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Wednesday, April 03, 2013


Could the economy affected the results of this study?

I think researchers here make a great point that we really need a longitudinal study to be able to understand this better. At this point, even in Iowa, we really don't have enough data to state for sure that gambling participation increases initially when gambling is a novelty and then decreases. Some data indicate that this may not be the case:


One thing to note is that the gambling participation seems to stay steady and at a higher rate than when gambling is introduced. As gambling becomes more available, it is likely that the trend continues, which is certainly the case throughout the rest of the country.

Great work, thanks!

A factor that might not be considered is taxation of gambling revenues in new markets. Pennsylvania taxes slot revenues at 55% and table games at 25%, and Maryland taxes slot revenues at 66%. Compare this to Nevada (7%) and New Jersey (8.5%, which breaks down as 7% tax and 1.5% mandatory investment in Atlantic City).

For a casino operator to make their expected profit in a newer, higher tax market, the games have to have a greater negative expectation to pay the higher taxes. This may lead gamblers to burn out or go broke that much sooner.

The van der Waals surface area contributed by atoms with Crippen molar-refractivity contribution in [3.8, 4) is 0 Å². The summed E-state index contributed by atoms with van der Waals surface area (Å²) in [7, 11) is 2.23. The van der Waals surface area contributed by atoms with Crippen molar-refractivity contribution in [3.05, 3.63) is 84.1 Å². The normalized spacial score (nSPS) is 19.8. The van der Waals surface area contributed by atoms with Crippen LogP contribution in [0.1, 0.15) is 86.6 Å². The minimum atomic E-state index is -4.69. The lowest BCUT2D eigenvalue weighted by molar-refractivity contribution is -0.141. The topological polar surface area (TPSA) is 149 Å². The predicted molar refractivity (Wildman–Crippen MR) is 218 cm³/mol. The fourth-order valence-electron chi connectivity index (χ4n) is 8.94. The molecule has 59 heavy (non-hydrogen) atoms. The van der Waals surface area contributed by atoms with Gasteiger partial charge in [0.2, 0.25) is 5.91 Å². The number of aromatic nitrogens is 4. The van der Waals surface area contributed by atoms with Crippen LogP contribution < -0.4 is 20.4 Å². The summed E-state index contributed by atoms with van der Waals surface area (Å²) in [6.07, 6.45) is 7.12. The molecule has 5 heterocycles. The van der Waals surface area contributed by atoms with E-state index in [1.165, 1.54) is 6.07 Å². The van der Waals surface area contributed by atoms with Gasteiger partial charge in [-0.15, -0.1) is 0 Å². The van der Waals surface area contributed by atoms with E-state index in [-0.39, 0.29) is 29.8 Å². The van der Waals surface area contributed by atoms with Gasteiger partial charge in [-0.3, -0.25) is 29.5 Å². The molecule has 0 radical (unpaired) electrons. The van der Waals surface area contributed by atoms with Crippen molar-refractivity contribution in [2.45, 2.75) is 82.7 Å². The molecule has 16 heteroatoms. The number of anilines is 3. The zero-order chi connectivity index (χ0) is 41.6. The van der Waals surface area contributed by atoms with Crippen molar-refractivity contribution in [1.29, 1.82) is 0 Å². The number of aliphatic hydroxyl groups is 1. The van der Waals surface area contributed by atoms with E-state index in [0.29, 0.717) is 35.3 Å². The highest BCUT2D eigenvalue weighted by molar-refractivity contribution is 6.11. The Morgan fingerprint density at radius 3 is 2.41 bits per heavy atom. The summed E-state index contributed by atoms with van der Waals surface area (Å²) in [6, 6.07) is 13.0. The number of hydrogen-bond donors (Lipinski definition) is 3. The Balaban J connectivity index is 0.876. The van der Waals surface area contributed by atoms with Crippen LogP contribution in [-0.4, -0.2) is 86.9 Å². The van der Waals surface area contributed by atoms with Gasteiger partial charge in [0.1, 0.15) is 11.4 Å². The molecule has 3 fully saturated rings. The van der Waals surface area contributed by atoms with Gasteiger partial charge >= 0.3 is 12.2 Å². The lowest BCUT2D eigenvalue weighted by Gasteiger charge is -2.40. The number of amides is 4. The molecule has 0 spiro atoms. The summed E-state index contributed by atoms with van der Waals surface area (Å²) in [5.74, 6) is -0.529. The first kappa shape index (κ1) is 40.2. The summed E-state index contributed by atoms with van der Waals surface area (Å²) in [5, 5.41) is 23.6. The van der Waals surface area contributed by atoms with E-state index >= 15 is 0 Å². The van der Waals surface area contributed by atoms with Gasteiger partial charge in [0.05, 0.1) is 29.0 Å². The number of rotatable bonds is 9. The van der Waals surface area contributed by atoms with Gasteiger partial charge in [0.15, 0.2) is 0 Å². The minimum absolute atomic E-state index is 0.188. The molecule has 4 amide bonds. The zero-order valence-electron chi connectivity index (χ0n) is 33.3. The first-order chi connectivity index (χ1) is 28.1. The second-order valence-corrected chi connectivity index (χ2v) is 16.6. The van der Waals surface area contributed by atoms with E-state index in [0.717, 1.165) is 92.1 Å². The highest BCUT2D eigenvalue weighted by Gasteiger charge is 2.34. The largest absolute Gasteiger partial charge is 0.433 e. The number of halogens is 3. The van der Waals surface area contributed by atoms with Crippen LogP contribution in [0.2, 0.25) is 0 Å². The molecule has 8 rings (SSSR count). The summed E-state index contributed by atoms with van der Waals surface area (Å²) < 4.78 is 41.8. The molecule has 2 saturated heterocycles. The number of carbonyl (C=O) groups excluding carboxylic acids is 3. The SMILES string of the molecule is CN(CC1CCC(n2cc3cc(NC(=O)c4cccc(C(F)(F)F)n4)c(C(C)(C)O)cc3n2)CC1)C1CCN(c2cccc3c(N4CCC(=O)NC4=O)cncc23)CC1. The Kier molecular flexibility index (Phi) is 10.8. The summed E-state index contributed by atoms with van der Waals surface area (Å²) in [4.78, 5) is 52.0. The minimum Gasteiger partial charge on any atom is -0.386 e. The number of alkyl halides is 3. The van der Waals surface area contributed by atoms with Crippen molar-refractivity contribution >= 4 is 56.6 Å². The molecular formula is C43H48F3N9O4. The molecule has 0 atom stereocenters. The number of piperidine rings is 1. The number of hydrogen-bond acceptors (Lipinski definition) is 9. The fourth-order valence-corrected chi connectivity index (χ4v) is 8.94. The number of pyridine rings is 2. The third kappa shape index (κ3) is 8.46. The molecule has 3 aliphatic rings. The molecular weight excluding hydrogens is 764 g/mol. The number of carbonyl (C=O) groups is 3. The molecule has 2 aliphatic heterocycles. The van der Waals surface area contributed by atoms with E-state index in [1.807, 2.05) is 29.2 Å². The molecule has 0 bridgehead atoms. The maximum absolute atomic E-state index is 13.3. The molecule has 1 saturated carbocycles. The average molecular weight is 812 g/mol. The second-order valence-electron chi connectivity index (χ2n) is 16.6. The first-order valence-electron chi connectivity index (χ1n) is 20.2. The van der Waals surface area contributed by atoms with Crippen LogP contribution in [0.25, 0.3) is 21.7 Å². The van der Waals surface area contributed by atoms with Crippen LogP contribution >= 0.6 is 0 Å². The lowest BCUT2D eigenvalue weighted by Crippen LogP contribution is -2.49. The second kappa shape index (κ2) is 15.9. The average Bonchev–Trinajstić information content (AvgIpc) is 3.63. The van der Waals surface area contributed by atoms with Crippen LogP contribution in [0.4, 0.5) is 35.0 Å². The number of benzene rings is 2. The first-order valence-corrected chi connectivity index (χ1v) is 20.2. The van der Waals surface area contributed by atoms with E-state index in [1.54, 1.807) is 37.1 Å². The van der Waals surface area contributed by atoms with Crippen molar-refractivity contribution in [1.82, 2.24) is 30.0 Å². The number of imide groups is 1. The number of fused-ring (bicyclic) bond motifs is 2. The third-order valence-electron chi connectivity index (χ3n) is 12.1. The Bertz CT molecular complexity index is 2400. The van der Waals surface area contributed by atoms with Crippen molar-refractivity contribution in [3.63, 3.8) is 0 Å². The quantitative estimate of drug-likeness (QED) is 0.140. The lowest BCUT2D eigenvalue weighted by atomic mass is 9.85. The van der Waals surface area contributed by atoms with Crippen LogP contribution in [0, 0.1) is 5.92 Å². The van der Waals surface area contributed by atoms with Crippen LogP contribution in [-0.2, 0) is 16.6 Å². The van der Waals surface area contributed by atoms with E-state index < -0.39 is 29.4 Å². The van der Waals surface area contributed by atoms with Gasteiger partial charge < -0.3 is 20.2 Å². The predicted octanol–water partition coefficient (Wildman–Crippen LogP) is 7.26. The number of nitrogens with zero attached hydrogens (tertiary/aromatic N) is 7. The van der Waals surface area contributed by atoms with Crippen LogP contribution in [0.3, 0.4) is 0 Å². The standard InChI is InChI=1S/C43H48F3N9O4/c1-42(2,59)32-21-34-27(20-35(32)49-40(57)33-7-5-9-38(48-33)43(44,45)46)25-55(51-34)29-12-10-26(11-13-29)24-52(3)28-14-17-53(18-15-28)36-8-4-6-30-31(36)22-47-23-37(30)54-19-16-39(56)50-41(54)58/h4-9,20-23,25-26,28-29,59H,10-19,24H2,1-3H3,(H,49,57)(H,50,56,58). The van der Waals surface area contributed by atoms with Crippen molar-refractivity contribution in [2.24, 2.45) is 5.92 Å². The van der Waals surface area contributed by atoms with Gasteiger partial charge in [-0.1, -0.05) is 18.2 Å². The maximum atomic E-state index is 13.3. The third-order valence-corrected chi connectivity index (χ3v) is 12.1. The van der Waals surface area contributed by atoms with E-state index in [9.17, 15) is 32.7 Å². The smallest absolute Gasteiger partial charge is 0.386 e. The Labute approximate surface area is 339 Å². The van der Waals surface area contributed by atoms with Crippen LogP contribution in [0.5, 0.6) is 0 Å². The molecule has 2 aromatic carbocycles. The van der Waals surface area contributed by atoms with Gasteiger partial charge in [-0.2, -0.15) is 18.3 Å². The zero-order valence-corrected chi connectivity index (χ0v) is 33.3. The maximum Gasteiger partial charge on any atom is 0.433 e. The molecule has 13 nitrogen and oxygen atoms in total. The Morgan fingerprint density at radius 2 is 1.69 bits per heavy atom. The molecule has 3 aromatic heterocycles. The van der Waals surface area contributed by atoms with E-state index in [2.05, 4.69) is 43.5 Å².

Other factors are the growth of so-called "carnival games" like three-card poker (higher house advantage than blackjack or baccarat) and volatility of returns on slot machines. Double Diamond, which has been in use in casinos for 20 years or longer, has a maximum payout of 799:1. Slot machines that pay 5000 coins per coin bet can be found. The growth of so-called penny slots that allow $2.50 a spin or more to be bet and where most of the payout lies in hitting a bonus round, are probably also contributing to the decline in gambling over time.

To answer the other commenter, Pennsylvania had the highest slot revenue in their history in March 2013.

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